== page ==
an update from the tantrum front

So after my bad parenting moment of a few weeks ago, I’ve been working overtime to keep from losing my patience with the Bee. Which has not been that easy, as she has been a holy terror to live with, of late. I have, however, managed to keep my temper, although it did at one point require locking myself in my room to read a book.

Distraction (my own), it turns out, does wonders for extending the patience. So far, I have sewed, read, done laundry, set the table for dinner and gone out in the yard to weed, in order to avoid yelling at the Bee while she was yelling at me.

It’s starting to pay off. On Sunday night, when we returned from the beach and she had to live with the fact that her temper had lost her tv access for the whole weekend, she started screaming at me again. I blithely continued on my way, doing whatever it was that I had been doing, and eventually, she went to her room and calmed herself down.

When it was over, I told her that it was great that she had calmed herself down, and that it seemed much quicker than the other times she’s totally lost it (okay, I didn’t say totally lost it to her, but you get my drift). I asked her if she thought there was something different this time, or if she had used a different technique to get her composure back.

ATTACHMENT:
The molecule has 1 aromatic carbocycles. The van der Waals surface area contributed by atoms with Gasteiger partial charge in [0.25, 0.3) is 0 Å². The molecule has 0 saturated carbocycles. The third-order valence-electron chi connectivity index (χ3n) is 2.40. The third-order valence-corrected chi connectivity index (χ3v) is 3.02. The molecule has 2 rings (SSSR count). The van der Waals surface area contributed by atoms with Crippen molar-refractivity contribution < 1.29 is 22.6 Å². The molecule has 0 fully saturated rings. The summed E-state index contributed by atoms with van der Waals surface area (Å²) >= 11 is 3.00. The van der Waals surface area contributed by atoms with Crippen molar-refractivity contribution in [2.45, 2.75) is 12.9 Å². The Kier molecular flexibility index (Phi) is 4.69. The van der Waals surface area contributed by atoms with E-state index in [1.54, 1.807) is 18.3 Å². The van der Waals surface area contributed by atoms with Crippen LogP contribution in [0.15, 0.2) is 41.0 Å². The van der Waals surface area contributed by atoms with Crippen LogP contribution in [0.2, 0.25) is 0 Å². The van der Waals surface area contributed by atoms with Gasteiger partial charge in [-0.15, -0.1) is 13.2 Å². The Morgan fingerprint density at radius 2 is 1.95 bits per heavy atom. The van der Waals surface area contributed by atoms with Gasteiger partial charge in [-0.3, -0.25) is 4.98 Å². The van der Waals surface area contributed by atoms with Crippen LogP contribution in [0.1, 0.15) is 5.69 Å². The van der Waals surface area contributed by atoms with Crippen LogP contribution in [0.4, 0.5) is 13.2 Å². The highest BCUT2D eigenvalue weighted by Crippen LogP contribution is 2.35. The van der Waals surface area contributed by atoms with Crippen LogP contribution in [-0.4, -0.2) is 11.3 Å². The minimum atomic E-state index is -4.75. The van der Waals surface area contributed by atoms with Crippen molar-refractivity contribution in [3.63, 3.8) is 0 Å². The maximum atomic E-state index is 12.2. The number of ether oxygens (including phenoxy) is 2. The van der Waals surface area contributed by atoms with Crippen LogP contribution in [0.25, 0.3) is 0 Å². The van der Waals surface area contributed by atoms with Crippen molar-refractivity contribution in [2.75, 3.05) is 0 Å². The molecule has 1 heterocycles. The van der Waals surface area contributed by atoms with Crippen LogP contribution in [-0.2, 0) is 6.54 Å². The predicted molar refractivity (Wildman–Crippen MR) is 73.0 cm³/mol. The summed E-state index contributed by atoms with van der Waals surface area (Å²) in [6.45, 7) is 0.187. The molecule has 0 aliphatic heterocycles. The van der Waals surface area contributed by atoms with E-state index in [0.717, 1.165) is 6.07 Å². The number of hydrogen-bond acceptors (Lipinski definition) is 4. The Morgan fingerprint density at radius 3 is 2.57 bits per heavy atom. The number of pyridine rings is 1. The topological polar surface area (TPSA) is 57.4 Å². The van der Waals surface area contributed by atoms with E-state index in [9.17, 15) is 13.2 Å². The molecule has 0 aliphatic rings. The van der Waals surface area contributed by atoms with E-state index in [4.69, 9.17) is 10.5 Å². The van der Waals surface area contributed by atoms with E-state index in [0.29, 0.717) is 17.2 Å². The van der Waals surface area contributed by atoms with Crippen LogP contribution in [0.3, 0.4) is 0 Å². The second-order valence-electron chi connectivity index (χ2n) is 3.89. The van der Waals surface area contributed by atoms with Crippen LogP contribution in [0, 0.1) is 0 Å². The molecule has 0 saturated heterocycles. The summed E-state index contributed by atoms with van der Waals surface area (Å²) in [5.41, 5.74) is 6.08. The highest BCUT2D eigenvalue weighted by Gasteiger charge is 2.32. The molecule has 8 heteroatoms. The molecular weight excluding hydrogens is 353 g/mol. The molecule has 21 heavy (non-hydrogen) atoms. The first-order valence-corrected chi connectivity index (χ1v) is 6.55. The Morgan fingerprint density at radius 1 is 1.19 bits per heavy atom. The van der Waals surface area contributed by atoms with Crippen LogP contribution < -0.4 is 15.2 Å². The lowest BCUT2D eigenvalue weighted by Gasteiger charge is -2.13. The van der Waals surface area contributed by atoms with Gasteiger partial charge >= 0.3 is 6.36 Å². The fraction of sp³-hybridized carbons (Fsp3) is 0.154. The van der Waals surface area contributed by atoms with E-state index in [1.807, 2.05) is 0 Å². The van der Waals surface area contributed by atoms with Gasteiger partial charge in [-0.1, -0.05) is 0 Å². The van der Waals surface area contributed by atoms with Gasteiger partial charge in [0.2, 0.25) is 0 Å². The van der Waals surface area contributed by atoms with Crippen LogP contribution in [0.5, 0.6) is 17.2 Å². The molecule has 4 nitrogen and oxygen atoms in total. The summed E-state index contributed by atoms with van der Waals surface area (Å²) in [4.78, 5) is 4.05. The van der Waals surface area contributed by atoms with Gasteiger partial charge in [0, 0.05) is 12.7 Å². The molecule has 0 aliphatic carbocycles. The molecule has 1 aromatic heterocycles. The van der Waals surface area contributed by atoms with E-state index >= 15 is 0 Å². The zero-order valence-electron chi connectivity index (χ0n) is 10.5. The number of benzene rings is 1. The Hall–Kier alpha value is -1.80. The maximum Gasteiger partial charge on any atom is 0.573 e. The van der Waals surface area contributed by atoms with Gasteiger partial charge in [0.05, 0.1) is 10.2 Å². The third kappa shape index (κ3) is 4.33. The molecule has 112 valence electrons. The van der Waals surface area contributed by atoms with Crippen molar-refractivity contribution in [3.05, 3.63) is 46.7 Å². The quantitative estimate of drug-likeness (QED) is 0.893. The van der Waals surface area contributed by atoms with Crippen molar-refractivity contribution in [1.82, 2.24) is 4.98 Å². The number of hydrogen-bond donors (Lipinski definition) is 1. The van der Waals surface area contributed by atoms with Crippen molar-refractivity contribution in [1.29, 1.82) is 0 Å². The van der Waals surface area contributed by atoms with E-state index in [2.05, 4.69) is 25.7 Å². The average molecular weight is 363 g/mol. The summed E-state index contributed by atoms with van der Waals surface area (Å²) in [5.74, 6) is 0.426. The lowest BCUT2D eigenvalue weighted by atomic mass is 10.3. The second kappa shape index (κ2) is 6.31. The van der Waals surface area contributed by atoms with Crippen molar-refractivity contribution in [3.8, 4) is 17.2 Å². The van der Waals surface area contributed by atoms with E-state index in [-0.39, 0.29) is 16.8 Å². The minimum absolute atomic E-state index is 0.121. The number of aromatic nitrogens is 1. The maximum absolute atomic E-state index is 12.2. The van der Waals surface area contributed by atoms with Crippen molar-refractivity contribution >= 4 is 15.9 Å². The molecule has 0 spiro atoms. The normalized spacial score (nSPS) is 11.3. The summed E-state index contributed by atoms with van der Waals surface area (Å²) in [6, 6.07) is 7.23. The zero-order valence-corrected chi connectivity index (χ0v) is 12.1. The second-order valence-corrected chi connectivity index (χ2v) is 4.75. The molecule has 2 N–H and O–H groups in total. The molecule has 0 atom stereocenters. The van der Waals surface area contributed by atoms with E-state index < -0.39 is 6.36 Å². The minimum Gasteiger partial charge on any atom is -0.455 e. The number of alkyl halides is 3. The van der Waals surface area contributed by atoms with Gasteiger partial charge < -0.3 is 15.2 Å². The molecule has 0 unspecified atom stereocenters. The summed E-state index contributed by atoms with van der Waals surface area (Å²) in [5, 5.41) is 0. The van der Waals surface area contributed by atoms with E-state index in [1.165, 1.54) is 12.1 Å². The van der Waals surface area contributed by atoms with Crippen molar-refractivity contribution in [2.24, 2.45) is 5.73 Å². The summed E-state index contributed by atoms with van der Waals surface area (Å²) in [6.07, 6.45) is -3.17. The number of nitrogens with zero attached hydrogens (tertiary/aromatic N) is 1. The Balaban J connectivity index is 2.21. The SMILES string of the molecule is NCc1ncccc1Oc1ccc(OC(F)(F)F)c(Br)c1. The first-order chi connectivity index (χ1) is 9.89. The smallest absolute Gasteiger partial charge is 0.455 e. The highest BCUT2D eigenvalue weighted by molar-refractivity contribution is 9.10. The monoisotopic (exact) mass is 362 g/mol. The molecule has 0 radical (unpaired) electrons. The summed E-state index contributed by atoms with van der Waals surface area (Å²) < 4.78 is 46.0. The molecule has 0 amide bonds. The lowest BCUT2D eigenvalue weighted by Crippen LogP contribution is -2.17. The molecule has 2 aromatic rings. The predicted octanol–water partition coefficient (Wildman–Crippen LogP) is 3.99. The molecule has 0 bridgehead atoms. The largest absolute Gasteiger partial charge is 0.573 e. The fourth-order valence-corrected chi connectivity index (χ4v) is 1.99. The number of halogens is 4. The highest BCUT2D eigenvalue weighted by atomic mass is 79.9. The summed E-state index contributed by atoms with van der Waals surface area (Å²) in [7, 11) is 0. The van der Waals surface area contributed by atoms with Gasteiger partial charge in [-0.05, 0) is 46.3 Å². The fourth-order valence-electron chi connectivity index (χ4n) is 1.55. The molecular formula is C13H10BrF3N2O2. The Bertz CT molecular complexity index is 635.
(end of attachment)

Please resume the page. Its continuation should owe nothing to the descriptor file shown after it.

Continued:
She said, “No.” Then, “well, there was one thing.”

“What’s that?,” I inquired.

“I got bored of fighting with you.”

Victory through boredom. I’m on to something here.

ETA: She also told me, in a later conversation that night, “Mom, sometimes I just feel like a toy that someone took out and played with, and just used me up till all my insides were gone, and that’s when I lose my temper.”

Melting much?


June 4, 2008. thoughtful parenting.


  1. Jennifer replied:

    I’m following this with interest… my daughter’s only 4 but I see her acting this way already. Especially when she’s sick, which she’s been for like 3 weeks now.

  2. MetroDad replied:

    Victory through boredom? I’ve never thought about that before. This could be your idea for a new school of parental theory. I like it, LM. I smell a book deal!

  3. Anna replied:

    Oh yes, being boring is a highly underrated parenting technique. Welcome to the club.

  4. chichimama replied:

    The tantrums don’t go away soon? Are you kidding me???? Arghhhh!

    That being said, I will now have to adopt your parenting technique. I had forgotten about the boredom card…my mother was the queen of that one.

  5. Susan replied:

    I somehow missed your earlier post–but am oddly reassured to learn that someone else’s kid is having such an emotional season. I know this must be hell to live with, but it sounds like you’re doing a fine job separating her reactions from your reactions and that there are still good conversations happening. Her ability to tell you that she feels like a used up toy? That’s some amazing talk.

  6. MommyWithAttitude replied:

    I think you have a budding poet — and I’m definitely stealing the “boring” technique next chance I get.

  7. Comfort Addict replied:

    Hang in there, LM. Congratulations on finding innovative ways to deal with this very tough time.

  8. Kimberly replied:

    I’ve had some success with this approach. My problem lies in the fact that as the only parent in the house, I can’t exactly absent myself. Plus, Diva Girl has a habit of following you around to continue the drama.

    I’d like to say that dealing with Diva Girl’s ADHD has wiped out the tantrums, but really not so much. Lessened the frequency? Yes. Intensity? I actually think might be MORE to compensate for the LESS overall tantrumming.

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